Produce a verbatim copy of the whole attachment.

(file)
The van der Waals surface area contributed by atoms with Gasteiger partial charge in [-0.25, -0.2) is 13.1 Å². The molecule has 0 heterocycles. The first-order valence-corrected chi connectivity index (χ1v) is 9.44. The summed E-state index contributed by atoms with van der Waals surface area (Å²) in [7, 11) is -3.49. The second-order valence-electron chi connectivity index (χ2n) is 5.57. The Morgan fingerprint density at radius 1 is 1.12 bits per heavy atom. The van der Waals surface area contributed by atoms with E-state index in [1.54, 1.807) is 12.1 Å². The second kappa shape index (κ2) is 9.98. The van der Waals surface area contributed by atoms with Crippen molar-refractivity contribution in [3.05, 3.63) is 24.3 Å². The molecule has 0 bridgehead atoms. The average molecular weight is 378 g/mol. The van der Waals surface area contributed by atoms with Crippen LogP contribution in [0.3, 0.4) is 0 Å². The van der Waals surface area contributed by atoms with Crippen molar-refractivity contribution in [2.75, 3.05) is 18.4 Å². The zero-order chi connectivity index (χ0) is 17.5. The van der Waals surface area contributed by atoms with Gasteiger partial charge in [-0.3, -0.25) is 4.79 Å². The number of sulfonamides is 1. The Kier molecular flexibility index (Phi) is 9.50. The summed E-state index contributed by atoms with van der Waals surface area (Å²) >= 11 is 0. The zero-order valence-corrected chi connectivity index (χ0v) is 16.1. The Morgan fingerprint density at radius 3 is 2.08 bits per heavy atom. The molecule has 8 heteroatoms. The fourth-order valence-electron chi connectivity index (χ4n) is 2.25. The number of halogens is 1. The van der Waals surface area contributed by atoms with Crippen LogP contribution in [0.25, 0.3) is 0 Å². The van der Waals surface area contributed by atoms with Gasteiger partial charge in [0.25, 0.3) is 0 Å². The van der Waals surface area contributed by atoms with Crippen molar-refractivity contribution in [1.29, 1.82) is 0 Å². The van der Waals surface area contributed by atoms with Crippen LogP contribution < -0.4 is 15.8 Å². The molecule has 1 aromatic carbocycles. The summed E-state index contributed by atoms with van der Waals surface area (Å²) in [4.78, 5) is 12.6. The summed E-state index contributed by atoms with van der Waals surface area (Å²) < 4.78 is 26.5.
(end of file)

The van der Waals surface area contributed by atoms with Gasteiger partial charge in [-0.25, -0.2) is 13.1 Å². The molecule has 0 heterocycles. The first-order valence-corrected chi connectivity index (χ1v) is 9.44. The summed E-state index contributed by atoms with van der Waals surface area (Å²) in [7, 11) is -3.49. The second-order valence-electron chi connectivity index (χ2n) is 5.57. The Morgan fingerprint density at radius 1 is 1.12 bits per heavy atom. The van der Waals surface area contributed by atoms with E-state index in [1.54, 1.807) is 12.1 Å². The second kappa shape index (κ2) is 9.98. The van der Waals surface area contributed by atoms with Crippen molar-refractivity contribution in [3.05, 3.63) is 24.3 Å². The molecule has 0 bridgehead atoms. The average molecular weight is 378 g/mol. The van der Waals surface area contributed by atoms with Crippen LogP contribution in [0.3, 0.4) is 0 Å². The van der Waals surface area contributed by atoms with Crippen molar-refractivity contribution in [2.75, 3.05) is 18.4 Å². The zero-order chi connectivity index (χ0) is 17.5. The van der Waals surface area contributed by atoms with Gasteiger partial charge in [-0.3, -0.25) is 4.79 Å². The number of sulfonamides is 1. The Kier molecular flexibility index (Phi) is 9.50. The summed E-state index contributed by atoms with van der Waals surface area (Å²) >= 11 is 0. The zero-order valence-corrected chi connectivity index (χ0v) is 16.1. The Morgan fingerprint density at radius 3 is 2.08 bits per heavy atom. The molecule has 8 heteroatoms. The fourth-order valence-electron chi connectivity index (χ4n) is 2.25. The number of halogens is 1. The van der Waals surface area contributed by atoms with Crippen LogP contribution in [0.25, 0.3) is 0 Å². The van der Waals surface area contributed by atoms with Gasteiger partial charge in [0.25, 0.3) is 0 Å². The van der Waals surface area contributed by atoms with Crippen molar-refractivity contribution in [1.29, 1.82) is 0 Å². The van der Waals surface area contributed by atoms with Crippen LogP contribution < -0.4 is 15.8 Å². The molecule has 1 aromatic carbocycles. The summed E-state index contributed by atoms with van der Waals surface area (Å²) in [4.78, 5) is 12.6. The summed E-state index contributed by atoms with van der Waals surface area (Å²) < 4.78 is 26.5.